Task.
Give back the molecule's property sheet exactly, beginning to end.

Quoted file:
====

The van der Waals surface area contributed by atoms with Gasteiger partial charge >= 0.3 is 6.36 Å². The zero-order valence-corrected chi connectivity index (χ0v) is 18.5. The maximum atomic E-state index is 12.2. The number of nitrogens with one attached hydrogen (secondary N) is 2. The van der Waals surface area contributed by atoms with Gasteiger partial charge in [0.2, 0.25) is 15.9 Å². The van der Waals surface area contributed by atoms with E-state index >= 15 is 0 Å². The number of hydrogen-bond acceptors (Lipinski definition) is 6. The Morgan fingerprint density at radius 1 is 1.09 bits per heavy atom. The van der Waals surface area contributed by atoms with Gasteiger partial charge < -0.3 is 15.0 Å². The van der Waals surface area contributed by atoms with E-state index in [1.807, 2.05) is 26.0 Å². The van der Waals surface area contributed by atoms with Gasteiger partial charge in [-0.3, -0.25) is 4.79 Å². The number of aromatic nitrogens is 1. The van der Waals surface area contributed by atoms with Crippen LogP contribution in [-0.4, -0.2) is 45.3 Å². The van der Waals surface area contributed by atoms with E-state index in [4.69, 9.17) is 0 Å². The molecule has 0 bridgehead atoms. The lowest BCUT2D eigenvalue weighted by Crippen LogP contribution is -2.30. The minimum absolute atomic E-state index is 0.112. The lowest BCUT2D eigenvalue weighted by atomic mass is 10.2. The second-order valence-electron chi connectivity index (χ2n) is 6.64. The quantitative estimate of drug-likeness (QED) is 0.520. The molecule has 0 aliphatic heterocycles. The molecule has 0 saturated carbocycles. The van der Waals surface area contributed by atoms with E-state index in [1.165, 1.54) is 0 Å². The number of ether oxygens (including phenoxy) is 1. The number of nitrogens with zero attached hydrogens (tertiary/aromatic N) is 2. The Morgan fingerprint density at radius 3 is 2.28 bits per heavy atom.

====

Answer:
The van der Waals surface area contributed by atoms with Gasteiger partial charge >= 0.3 is 6.36 Å². The zero-order valence-corrected chi connectivity index (χ0v) is 18.5. The maximum atomic E-state index is 12.2. The number of nitrogens with one attached hydrogen (secondary N) is 2. The van der Waals surface area contributed by atoms with Gasteiger partial charge in [0.2, 0.25) is 15.9 Å². The van der Waals surface area contributed by atoms with E-state index >= 15 is 0 Å². The number of hydrogen-bond acceptors (Lipinski definition) is 6. The Morgan fingerprint density at radius 1 is 1.09 bits per heavy atom. The van der Waals surface area contributed by atoms with Gasteiger partial charge < -0.3 is 15.0 Å². The van der Waals surface area contributed by atoms with E-state index in [1.807, 2.05) is 26.0 Å². The van der Waals surface area contributed by atoms with Gasteiger partial charge in [-0.3, -0.25) is 4.79 Å². The number of aromatic nitrogens is 1. The van der Waals surface area contributed by atoms with Crippen LogP contribution in [-0.4, -0.2) is 45.3 Å². The van der Waals surface area contributed by atoms with E-state index in [4.69, 9.17) is 0 Å². The molecule has 0 bridgehead atoms. The lowest BCUT2D eigenvalue weighted by Crippen LogP contribution is -2.30. The minimum absolute atomic E-state index is 0.112. The lowest BCUT2D eigenvalue weighted by atomic mass is 10.2. The second-order valence-electron chi connectivity index (χ2n) is 6.64. The quantitative estimate of drug-likeness (QED) is 0.520. The molecule has 0 aliphatic heterocycles. The molecule has 0 saturated carbocycles. The van der Waals surface area contributed by atoms with E-state index in [1.165, 1.54) is 0 Å². The number of ether oxygens (including phenoxy) is 1. The number of nitrogens with zero attached hydrogens (tertiary/aromatic N) is 2. The Morgan fingerprint density at radius 3 is 2.28 bits per heavy atom.